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Parabolas of Science Fiction
Brian Attebery, ed.; Veronica Hollinger, ed.

2013 • 280 pp. 6 x 9"
Literary Criticism / Science Fiction

$28.95 Paperback, 978-0-8195-7367-4
$75.00 Hardcover, 978-0-8195-7366-7

$22.99 Ebook, 978-0-8195-7368-1

Check your ebook retailer or local library for ebook availability.

(Hardcover is un-jacketed.
Cover illustration is for paperback edition only)

In this excellent collection of critical essays, Attebery and Hollinger have recruited a talented stable of known and emerging scholars to pursue implications of the parabola as a metaphor for... [continued in Reviews below]”—Sarah Canfield Fuller, SFRA Review

Essays about the inherently collaborative nature of science fiction

As a geometric term, parabola suggests a narrative trajectory or story arc. In science fiction, parabolas take us from the known to the unknown. More concrete than themes, more complex than motifs, parabolas are combinations of meaningful setting, character, and action that lend themselves to endless redefinition and jazzlike improvisation. The fourteen original essays in this collection explore how the field of science fiction has developed as a complex of repetitions, influences, arguments, and broad conversations. This particular feature of the genre has been the source of much critical commentary, most notably through growing interest in the “sf megatext,” a continually expanding archive of shared images, situations, plots, characters, settings, and themes found in science fiction across media. Contributors include Jane Donawerth, Terry Dowling, L. Timmel Duchamp, Rachel Haywood Ferreira, Pawel Frelik, David M. Higgins, Amy J. Ransom, John Rieder, Nicholas Ruddick, Graham Sleight, Gary K. Wolfe, and Lisa Yaszek.

Click here for TABLE OF CONTENTS

Reviews / Endorsements

“In this excellent collection of critical essays, Attebery and Hollinger have recruited a talented stable of known and emerging scholars to pursue implications of the parabola as a metaphor for science fiction. … The resulting collection justly deserves the editors’ claim that the volume provides a ‘significant addition to science fiction scholarship with implications that go well beyond the single genre’ through ‘a detailed study of what is generally considered to be a key defining characteristic of the [SF] genre. Parabolas of Science Fiction rewards not only scholars of science fiction, but any scholar who is concerned with genre theory.”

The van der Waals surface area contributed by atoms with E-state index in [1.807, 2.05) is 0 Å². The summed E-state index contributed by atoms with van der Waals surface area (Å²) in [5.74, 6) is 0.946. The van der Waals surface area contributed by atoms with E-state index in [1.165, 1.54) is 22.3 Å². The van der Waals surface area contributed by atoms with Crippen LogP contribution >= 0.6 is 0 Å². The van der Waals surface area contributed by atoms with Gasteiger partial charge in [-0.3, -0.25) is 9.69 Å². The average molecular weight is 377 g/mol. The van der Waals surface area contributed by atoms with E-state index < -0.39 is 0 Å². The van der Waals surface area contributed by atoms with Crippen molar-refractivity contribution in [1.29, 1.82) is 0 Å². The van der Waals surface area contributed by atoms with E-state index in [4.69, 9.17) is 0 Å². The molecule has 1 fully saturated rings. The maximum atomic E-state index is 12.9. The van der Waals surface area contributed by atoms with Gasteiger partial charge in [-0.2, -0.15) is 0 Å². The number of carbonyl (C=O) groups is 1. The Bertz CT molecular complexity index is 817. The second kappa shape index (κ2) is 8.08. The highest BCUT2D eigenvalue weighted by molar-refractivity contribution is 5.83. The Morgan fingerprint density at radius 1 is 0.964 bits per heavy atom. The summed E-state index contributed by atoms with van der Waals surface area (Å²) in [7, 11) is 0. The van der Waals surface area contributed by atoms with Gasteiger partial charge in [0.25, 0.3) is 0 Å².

Sarah Canfield Fuller, SFRA Review

Parabolas of Science Fiction eschews formula, preferring instead to signpost routes through a territory for others to explore the linguistic and formal features and strategies that underpin the dialogical nature of sf. The metaphor of the parabola offers a convenient handle that encapsulates the idea of the borrowings conducted by sf, along with the parable-like connection of sf to the contemporary world. As such, it is a valuable consolidation of several orientations to sf, and perhaps other genre fictions.”
Chris Pak, Foundation

Parabolas of Science Fiction is the first substantial effort in many years to think about science fiction in relation to the theorization of genre. It also has a usefully broad historical, geographical, and critical range.”—Mark Bould, University of the West of England

Parabolas of Science Fiction offers the comprehensive critical paradigm—if not the Grand Unifying Theory—that lets us conceive and better understand the multiple collaborations, convergences, intersections, and mergings of texts, themes, agendas, concerns, and quirks represented in the grand megatextual archive of science fiction itself.”—Brooks Landon, University of Iowa

BRIAN ATTEBERY is the editor of the Journal of the Fantastic in the Arts and a professor of English at Idaho State University. His books include Decoding Gender in Science Fiction and Strategies of Fantasy. VERONICA HOLLINGER is coeditor of the journal Science Fiction Studies and of The Wesleyan Anthology of Science Fiction. She is a professor of cultural studies at Trent University, Ontario.

Mon, 18 Jun 2018 12:10:53 -0500